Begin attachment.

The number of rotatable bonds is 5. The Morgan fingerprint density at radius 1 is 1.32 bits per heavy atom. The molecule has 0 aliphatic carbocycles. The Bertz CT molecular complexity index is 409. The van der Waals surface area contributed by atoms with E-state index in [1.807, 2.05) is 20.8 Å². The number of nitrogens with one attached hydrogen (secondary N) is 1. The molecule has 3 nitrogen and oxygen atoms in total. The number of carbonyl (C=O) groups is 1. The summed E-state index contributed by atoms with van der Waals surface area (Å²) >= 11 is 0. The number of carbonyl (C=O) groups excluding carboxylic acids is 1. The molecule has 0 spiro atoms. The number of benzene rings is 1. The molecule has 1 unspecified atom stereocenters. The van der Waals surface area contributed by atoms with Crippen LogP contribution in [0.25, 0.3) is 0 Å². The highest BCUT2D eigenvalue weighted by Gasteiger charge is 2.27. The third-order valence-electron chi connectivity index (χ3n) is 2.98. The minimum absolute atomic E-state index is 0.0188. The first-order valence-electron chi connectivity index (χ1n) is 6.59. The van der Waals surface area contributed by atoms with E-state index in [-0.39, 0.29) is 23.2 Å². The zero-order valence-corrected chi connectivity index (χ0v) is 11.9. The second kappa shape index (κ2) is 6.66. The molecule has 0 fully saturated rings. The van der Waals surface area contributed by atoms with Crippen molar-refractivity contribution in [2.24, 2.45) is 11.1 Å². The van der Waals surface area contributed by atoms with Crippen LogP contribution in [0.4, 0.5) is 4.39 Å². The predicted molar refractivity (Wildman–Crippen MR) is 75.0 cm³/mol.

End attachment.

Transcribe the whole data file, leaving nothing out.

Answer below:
The number of rotatable bonds is 5. The Morgan fingerprint density at radius 1 is 1.32 bits per heavy atom. The molecule has 0 aliphatic carbocycles. The Bertz CT molecular complexity index is 409. The van der Waals surface area contributed by atoms with E-state index in [1.807, 2.05) is 20.8 Å². The number of nitrogens with one attached hydrogen (secondary N) is 1. The molecule has 3 nitrogen and oxygen atoms in total. The number of carbonyl (C=O) groups is 1. The summed E-state index contributed by atoms with van der Waals surface area (Å²) >= 11 is 0. The number of carbonyl (C=O) groups excluding carboxylic acids is 1. The molecule has 0 spiro atoms. The number of benzene rings is 1. The molecule has 1 unspecified atom stereocenters. The van der Waals surface area contributed by atoms with Crippen LogP contribution in [0.25, 0.3) is 0 Å². The highest BCUT2D eigenvalue weighted by Gasteiger charge is 2.27. The third-order valence-electron chi connectivity index (χ3n) is 2.98. The minimum absolute atomic E-state index is 0.0188. The first-order valence-electron chi connectivity index (χ1n) is 6.59. The van der Waals surface area contributed by atoms with E-state index in [-0.39, 0.29) is 23.2 Å². The zero-order valence-corrected chi connectivity index (χ0v) is 11.9. The second kappa shape index (κ2) is 6.66. The molecule has 0 fully saturated rings. The van der Waals surface area contributed by atoms with Crippen molar-refractivity contribution in [2.24, 2.45) is 11.1 Å². The van der Waals surface area contributed by atoms with Crippen LogP contribution in [0.4, 0.5) is 4.39 Å². The predicted molar refractivity (Wildman–Crippen MR) is 75.0 cm³/mol.